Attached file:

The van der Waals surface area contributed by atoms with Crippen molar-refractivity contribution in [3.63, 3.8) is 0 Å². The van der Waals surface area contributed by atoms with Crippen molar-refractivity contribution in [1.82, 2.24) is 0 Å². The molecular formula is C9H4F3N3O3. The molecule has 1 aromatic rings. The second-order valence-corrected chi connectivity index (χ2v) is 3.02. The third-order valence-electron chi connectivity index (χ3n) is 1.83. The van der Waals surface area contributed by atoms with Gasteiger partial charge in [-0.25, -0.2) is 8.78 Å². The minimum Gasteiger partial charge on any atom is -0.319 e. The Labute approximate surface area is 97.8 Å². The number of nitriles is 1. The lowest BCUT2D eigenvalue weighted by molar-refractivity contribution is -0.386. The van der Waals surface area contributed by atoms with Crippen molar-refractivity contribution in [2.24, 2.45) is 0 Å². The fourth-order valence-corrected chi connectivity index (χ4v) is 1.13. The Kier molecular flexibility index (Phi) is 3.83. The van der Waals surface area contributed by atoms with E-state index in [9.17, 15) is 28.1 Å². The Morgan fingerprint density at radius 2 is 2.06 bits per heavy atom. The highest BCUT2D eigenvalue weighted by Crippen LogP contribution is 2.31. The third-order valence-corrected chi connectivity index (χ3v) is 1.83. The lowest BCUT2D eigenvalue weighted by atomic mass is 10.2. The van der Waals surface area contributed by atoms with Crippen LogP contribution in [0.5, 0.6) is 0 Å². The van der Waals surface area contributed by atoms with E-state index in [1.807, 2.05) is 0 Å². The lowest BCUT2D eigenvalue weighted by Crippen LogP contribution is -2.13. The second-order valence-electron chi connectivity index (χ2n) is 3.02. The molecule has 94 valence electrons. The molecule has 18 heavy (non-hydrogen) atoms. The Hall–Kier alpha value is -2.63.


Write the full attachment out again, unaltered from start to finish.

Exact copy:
The van der Waals surface area contributed by atoms with Crippen molar-refractivity contribution in [3.63, 3.8) is 0 Å². The van der Waals surface area contributed by atoms with Crippen molar-refractivity contribution in [1.82, 2.24) is 0 Å². The molecular formula is C9H4F3N3O3. The molecule has 1 aromatic rings. The second-order valence-corrected chi connectivity index (χ2v) is 3.02. The third-order valence-electron chi connectivity index (χ3n) is 1.83. The van der Waals surface area contributed by atoms with Gasteiger partial charge in [-0.25, -0.2) is 8.78 Å². The minimum Gasteiger partial charge on any atom is -0.319 e. The Labute approximate surface area is 97.8 Å². The number of nitriles is 1. The lowest BCUT2D eigenvalue weighted by molar-refractivity contribution is -0.386. The van der Waals surface area contributed by atoms with Crippen molar-refractivity contribution in [2.24, 2.45) is 0 Å². The fourth-order valence-corrected chi connectivity index (χ4v) is 1.13. The Kier molecular flexibility index (Phi) is 3.83. The van der Waals surface area contributed by atoms with E-state index in [9.17, 15) is 28.1 Å². The Morgan fingerprint density at radius 2 is 2.06 bits per heavy atom. The highest BCUT2D eigenvalue weighted by Crippen LogP contribution is 2.31. The third-order valence-corrected chi connectivity index (χ3v) is 1.83. The lowest BCUT2D eigenvalue weighted by atomic mass is 10.2. The van der Waals surface area contributed by atoms with Crippen LogP contribution in [0.5, 0.6) is 0 Å². The van der Waals surface area contributed by atoms with E-state index in [1.807, 2.05) is 0 Å². The lowest BCUT2D eigenvalue weighted by Crippen LogP contribution is -2.13. The second-order valence-electron chi connectivity index (χ2n) is 3.02. The molecule has 94 valence electrons. The molecule has 18 heavy (non-hydrogen) atoms. The Hall–Kier alpha value is -2.63.